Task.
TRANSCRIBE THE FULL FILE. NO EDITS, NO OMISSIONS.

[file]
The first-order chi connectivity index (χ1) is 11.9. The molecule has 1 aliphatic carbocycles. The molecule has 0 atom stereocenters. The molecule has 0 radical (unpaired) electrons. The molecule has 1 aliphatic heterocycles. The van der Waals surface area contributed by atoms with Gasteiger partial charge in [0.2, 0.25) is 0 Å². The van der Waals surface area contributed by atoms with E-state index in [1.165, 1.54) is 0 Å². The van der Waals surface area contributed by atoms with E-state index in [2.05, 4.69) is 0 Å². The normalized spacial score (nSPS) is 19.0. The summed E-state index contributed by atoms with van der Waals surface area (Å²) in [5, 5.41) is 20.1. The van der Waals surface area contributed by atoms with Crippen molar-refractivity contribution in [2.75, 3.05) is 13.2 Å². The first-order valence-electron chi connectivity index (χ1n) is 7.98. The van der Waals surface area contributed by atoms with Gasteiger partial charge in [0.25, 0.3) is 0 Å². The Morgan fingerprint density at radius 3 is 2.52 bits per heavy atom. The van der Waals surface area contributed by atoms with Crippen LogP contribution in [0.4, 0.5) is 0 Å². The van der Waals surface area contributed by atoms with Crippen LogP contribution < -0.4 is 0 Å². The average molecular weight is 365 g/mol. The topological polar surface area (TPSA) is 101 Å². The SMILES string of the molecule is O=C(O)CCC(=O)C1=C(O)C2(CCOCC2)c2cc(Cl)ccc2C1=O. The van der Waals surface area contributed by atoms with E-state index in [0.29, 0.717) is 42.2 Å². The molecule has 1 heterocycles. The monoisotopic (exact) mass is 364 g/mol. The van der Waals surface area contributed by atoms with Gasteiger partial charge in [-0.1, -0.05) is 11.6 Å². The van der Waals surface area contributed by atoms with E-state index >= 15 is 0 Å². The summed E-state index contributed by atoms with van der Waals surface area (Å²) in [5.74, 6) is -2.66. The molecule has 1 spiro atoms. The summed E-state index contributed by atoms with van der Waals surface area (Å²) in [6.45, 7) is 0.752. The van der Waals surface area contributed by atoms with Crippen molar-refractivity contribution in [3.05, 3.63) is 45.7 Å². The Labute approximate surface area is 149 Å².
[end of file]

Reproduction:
The first-order chi connectivity index (χ1) is 11.9. The molecule has 1 aliphatic carbocycles. The molecule has 0 atom stereocenters. The molecule has 0 radical (unpaired) electrons. The molecule has 1 aliphatic heterocycles. The van der Waals surface area contributed by atoms with Gasteiger partial charge in [0.2, 0.25) is 0 Å². The van der Waals surface area contributed by atoms with E-state index in [1.165, 1.54) is 0 Å². The van der Waals surface area contributed by atoms with E-state index in [2.05, 4.69) is 0 Å². The normalized spacial score (nSPS) is 19.0. The summed E-state index contributed by atoms with van der Waals surface area (Å²) in [5, 5.41) is 20.1. The van der Waals surface area contributed by atoms with Crippen molar-refractivity contribution in [2.75, 3.05) is 13.2 Å². The first-order valence-electron chi connectivity index (χ1n) is 7.98. The van der Waals surface area contributed by atoms with Gasteiger partial charge in [0.25, 0.3) is 0 Å². The Morgan fingerprint density at radius 3 is 2.52 bits per heavy atom. The van der Waals surface area contributed by atoms with Crippen LogP contribution in [0.4, 0.5) is 0 Å². The van der Waals surface area contributed by atoms with Crippen LogP contribution < -0.4 is 0 Å². The average molecular weight is 365 g/mol. The topological polar surface area (TPSA) is 101 Å². The SMILES string of the molecule is O=C(O)CCC(=O)C1=C(O)C2(CCOCC2)c2cc(Cl)ccc2C1=O. The van der Waals surface area contributed by atoms with E-state index in [0.29, 0.717) is 42.2 Å². The molecule has 1 heterocycles. The monoisotopic (exact) mass is 364 g/mol. The van der Waals surface area contributed by atoms with Gasteiger partial charge in [-0.1, -0.05) is 11.6 Å². The van der Waals surface area contributed by atoms with E-state index >= 15 is 0 Å². The summed E-state index contributed by atoms with van der Waals surface area (Å²) in [5.74, 6) is -2.66. The molecule has 1 spiro atoms. The summed E-state index contributed by atoms with van der Waals surface area (Å²) in [6.45, 7) is 0.752. The van der Waals surface area contributed by atoms with Crippen molar-refractivity contribution in [3.05, 3.63) is 45.7 Å². The Labute approximate surface area is 149 Å².